Red-shouldered Hawks are members of the Buteo family - a group of hawks including the Red-tailed Hawk, Swainson's Hawk, and Rough-legged Hawk. They are strikingly colored birds that typically inhabit forests and swamps. Adults sport a black and white banded tail, barred orange feathers are on the chest and they have bright yellow legs. They are named for a reddish patch of feathers on the "shoulder", hence the name. Males are somewhat smaller than females as is typical of predatory birds. In flight, these hawks have what looks like half moon shaped translucent "windows" in the primary feathers that is easily seen when the light hits them just right. The wings from above have darker primary feathers bordering this lighter crescent shaped patch. One can also observe the speckled orange coloration of the underside of the wings.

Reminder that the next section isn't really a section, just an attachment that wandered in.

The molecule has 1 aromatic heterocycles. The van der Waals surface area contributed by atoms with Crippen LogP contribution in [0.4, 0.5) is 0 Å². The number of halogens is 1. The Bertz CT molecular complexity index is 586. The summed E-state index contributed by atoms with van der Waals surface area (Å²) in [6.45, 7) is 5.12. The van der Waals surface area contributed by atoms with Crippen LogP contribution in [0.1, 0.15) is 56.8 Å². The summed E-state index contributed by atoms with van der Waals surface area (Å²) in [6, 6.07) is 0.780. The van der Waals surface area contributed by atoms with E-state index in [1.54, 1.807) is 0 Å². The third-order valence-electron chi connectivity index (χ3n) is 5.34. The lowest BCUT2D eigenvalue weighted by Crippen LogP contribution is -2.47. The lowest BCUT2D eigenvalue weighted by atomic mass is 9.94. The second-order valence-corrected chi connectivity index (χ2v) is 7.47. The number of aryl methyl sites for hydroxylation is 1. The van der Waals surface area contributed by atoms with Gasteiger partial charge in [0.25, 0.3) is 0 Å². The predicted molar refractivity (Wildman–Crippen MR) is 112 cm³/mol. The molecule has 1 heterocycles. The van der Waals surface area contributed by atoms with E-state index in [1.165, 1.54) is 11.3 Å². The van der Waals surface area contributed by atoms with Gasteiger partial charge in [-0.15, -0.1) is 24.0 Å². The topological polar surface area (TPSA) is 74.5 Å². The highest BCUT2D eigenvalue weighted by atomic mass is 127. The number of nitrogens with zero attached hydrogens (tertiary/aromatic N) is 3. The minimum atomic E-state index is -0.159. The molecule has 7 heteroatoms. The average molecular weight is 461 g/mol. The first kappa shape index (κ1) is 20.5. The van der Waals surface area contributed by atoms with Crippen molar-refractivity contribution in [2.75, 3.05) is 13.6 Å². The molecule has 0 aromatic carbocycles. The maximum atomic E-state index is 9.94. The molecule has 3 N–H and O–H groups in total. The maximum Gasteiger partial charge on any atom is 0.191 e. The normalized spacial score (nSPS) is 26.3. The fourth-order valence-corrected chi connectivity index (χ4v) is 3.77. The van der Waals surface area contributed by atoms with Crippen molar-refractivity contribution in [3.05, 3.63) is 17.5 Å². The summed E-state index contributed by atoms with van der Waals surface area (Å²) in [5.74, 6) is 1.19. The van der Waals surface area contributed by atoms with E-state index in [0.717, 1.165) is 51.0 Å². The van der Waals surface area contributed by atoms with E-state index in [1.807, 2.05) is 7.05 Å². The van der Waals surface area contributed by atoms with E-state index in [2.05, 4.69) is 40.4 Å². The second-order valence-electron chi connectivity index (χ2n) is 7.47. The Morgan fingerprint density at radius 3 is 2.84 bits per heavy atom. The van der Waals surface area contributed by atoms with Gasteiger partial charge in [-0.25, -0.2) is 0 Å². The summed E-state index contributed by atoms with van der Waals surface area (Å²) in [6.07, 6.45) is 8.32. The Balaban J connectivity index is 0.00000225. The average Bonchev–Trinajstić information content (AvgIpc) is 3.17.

With keen eyesight and a small hooked bill and very sharp talons, they are incredible hunters feasting on a number of different prey items like small mammals, reptiles and amphibians as well as other birds.
What was interesting to note was the great deal of vocalizing they did - adults and young - almost as if they were continually calling each other to keep tabs on where the others were. Perhaps it was a skill-building activity like playing "tag". One bird would call and the other would respond while flying back to where the first bird was. Than again, one would fly, land, call out, and the other would follow.